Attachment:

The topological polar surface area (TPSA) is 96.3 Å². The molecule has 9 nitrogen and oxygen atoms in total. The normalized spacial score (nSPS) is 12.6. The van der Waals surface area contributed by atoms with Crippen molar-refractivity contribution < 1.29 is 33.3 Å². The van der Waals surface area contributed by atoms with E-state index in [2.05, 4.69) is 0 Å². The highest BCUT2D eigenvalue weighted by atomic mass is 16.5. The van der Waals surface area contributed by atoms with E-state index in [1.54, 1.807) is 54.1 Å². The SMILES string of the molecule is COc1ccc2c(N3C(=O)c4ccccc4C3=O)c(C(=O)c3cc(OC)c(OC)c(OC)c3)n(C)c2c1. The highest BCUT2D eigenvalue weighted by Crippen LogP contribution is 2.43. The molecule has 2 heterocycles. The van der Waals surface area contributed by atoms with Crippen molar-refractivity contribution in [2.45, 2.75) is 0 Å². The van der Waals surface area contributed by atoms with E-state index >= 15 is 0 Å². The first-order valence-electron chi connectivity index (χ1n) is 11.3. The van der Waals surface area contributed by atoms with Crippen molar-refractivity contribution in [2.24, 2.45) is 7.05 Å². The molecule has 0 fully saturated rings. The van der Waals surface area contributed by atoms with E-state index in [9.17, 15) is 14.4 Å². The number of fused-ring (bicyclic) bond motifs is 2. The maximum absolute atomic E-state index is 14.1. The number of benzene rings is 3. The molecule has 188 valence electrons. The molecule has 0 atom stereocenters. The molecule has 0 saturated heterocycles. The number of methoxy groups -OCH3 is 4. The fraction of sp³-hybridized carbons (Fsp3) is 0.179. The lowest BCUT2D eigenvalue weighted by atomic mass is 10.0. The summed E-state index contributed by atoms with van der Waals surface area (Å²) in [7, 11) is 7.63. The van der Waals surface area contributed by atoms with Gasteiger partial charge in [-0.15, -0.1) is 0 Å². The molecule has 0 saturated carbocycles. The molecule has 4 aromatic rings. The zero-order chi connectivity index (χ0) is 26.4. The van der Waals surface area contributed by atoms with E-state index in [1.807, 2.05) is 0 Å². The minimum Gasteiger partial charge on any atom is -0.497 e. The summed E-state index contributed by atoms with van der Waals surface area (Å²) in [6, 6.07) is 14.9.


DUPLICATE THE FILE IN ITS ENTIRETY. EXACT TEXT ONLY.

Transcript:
The topological polar surface area (TPSA) is 96.3 Å². The molecule has 9 nitrogen and oxygen atoms in total. The normalized spacial score (nSPS) is 12.6. The van der Waals surface area contributed by atoms with Crippen molar-refractivity contribution < 1.29 is 33.3 Å². The van der Waals surface area contributed by atoms with E-state index in [2.05, 4.69) is 0 Å². The highest BCUT2D eigenvalue weighted by atomic mass is 16.5. The van der Waals surface area contributed by atoms with E-state index in [1.54, 1.807) is 54.1 Å². The SMILES string of the molecule is COc1ccc2c(N3C(=O)c4ccccc4C3=O)c(C(=O)c3cc(OC)c(OC)c(OC)c3)n(C)c2c1. The highest BCUT2D eigenvalue weighted by Crippen LogP contribution is 2.43. The molecule has 2 heterocycles. The van der Waals surface area contributed by atoms with Crippen molar-refractivity contribution in [2.45, 2.75) is 0 Å². The van der Waals surface area contributed by atoms with E-state index >= 15 is 0 Å². The first-order valence-electron chi connectivity index (χ1n) is 11.3. The van der Waals surface area contributed by atoms with Crippen molar-refractivity contribution in [2.24, 2.45) is 7.05 Å². The molecule has 0 fully saturated rings. The van der Waals surface area contributed by atoms with E-state index in [9.17, 15) is 14.4 Å². The number of fused-ring (bicyclic) bond motifs is 2. The maximum absolute atomic E-state index is 14.1. The number of benzene rings is 3. The molecule has 188 valence electrons. The molecule has 0 atom stereocenters. The molecule has 0 saturated heterocycles. The number of methoxy groups -OCH3 is 4. The fraction of sp³-hybridized carbons (Fsp3) is 0.179. The lowest BCUT2D eigenvalue weighted by atomic mass is 10.0. The summed E-state index contributed by atoms with van der Waals surface area (Å²) in [7, 11) is 7.63. The van der Waals surface area contributed by atoms with Gasteiger partial charge in [-0.15, -0.1) is 0 Å². The molecule has 0 saturated carbocycles. The molecule has 4 aromatic rings. The zero-order chi connectivity index (χ0) is 26.4. The van der Waals surface area contributed by atoms with E-state index in [1.807, 2.05) is 0 Å². The minimum Gasteiger partial charge on any atom is -0.497 e. The summed E-state index contributed by atoms with van der Waals surface area (Å²) in [6, 6.07) is 14.9.